Talks for this meetup will be announced just before our December event
We made it to the end of the decade! The web is in a challenging place in many ways, and for our end of year special we wanted to celebrate the ways in which the web can bring people together, create galvanise political movements and get help to people who need it.
Several times in the last couple of years we’ve seen what happens when a petition posted on the government e-petitions website goes viral, and signatures flood in at a phenomenal rate. Learn from Andrew White, CTO of Unboxed, the team that built the petition site, about how the signing rate has increased as the petitions system has captured the public imagination, and how the site handles it.
When we’ve been able to, London Web Performance has supported Crisis, a UK charity working to end homelessness on our streets. Unfortunately they are busier than ever and the annual Crisis at Christmas event is for many people who visit the Christmas centres a rare wonderful experience, and some welcome respite from the reality of homelessness. Crisis at Christmas is a logistical marvel, depending on a team of specialist volunteers, including technology professionals who do everything from organising internet access for guests to creating back-office systems for volunteers.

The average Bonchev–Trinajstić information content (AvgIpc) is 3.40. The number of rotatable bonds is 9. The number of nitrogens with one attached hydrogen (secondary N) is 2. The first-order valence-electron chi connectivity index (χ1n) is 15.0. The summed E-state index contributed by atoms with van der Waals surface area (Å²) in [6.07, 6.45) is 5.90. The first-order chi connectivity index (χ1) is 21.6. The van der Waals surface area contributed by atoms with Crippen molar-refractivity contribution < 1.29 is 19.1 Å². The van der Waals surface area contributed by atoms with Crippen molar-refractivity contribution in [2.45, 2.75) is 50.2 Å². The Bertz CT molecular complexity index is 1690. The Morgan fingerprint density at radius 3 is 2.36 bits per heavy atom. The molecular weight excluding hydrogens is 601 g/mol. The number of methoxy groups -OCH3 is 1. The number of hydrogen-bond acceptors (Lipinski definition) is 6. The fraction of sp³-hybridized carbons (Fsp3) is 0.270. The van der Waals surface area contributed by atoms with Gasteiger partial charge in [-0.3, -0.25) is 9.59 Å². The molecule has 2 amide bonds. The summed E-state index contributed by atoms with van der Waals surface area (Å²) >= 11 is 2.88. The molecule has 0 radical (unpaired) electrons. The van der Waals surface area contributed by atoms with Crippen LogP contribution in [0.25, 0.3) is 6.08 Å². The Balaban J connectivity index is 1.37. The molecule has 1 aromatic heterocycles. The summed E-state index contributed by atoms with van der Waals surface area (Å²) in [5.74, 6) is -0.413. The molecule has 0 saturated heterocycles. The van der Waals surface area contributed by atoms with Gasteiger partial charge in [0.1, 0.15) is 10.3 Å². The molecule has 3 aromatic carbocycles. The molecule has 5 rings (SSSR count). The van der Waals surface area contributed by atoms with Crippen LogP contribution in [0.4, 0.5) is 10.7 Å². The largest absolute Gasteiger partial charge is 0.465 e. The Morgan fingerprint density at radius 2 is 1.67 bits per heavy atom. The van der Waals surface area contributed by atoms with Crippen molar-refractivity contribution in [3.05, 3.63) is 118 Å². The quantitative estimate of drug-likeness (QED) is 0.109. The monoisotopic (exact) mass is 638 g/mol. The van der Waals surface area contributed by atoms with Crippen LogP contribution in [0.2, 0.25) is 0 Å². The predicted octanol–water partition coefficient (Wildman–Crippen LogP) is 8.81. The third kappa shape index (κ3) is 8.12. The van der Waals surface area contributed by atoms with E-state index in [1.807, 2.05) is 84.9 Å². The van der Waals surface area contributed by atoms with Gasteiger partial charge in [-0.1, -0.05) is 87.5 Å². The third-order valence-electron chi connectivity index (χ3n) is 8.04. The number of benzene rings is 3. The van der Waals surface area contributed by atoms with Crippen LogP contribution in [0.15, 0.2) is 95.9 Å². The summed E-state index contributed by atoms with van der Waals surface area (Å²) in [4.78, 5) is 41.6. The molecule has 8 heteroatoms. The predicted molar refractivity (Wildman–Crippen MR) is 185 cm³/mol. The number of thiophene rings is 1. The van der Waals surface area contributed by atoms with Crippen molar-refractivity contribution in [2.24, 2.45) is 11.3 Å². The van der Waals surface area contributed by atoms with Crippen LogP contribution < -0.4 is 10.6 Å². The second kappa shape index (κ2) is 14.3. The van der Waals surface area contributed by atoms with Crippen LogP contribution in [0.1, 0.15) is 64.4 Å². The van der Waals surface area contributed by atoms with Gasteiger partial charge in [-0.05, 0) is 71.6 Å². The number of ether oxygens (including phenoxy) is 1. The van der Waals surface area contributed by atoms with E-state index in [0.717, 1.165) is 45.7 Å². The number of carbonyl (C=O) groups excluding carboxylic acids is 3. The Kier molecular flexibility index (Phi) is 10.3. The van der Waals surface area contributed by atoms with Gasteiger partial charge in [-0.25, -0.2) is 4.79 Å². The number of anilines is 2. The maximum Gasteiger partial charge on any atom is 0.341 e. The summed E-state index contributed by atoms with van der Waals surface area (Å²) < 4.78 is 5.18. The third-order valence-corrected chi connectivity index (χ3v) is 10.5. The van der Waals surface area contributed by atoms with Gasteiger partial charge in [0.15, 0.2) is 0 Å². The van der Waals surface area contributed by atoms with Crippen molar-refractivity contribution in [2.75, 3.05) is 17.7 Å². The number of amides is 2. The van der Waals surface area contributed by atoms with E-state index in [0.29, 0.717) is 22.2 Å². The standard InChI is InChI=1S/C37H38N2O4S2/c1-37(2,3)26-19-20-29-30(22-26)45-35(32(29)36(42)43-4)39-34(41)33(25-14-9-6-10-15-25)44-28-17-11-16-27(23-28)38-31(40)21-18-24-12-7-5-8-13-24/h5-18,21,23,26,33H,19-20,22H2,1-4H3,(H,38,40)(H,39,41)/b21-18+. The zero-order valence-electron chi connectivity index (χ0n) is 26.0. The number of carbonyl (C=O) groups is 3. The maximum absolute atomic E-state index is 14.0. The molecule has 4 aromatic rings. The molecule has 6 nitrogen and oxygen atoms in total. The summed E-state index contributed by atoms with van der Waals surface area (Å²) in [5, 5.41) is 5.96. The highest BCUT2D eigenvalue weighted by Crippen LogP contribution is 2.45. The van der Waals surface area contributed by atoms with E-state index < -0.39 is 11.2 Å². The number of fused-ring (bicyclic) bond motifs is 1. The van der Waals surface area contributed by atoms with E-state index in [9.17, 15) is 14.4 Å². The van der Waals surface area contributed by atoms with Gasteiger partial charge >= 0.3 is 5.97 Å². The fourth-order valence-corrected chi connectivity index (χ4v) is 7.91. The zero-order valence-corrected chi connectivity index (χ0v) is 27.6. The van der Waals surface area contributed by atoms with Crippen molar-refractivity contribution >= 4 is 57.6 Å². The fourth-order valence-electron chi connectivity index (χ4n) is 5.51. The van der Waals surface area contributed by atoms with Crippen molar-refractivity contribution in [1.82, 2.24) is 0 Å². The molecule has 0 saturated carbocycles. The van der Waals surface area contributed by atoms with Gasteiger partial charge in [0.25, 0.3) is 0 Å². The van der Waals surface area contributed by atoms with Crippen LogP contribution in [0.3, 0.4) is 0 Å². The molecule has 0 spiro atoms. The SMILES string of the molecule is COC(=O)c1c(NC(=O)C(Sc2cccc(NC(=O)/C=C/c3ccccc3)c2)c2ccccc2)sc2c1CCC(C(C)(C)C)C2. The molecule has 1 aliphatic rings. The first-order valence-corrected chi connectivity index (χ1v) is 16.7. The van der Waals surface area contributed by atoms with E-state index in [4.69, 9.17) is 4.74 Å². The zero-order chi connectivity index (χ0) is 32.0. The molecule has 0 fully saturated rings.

Ticket revenue (less Eventbrite fees) for this month’s event will be donated to Crisis.
This month we take a particularly narrow focus on a couple of specific performance methods: network throttling, and custom audits in Lighthouse. Matt Zeunert, founder of DebugBear, will talk about creating the network conditions that you need for proper testing of your site, and we’re pleased to bring Aymen Loukil to London from France for a talk on using custom audits in Lighthouse to monitor business performance metrics.
We’re continuing our nomadic tour of London’s tech scene – this month we’re thankful to Akamai for hosting us in the heart of the West End. Due to the small size of the venue there will be fewer tickets available than normal. Food and drink will be provided.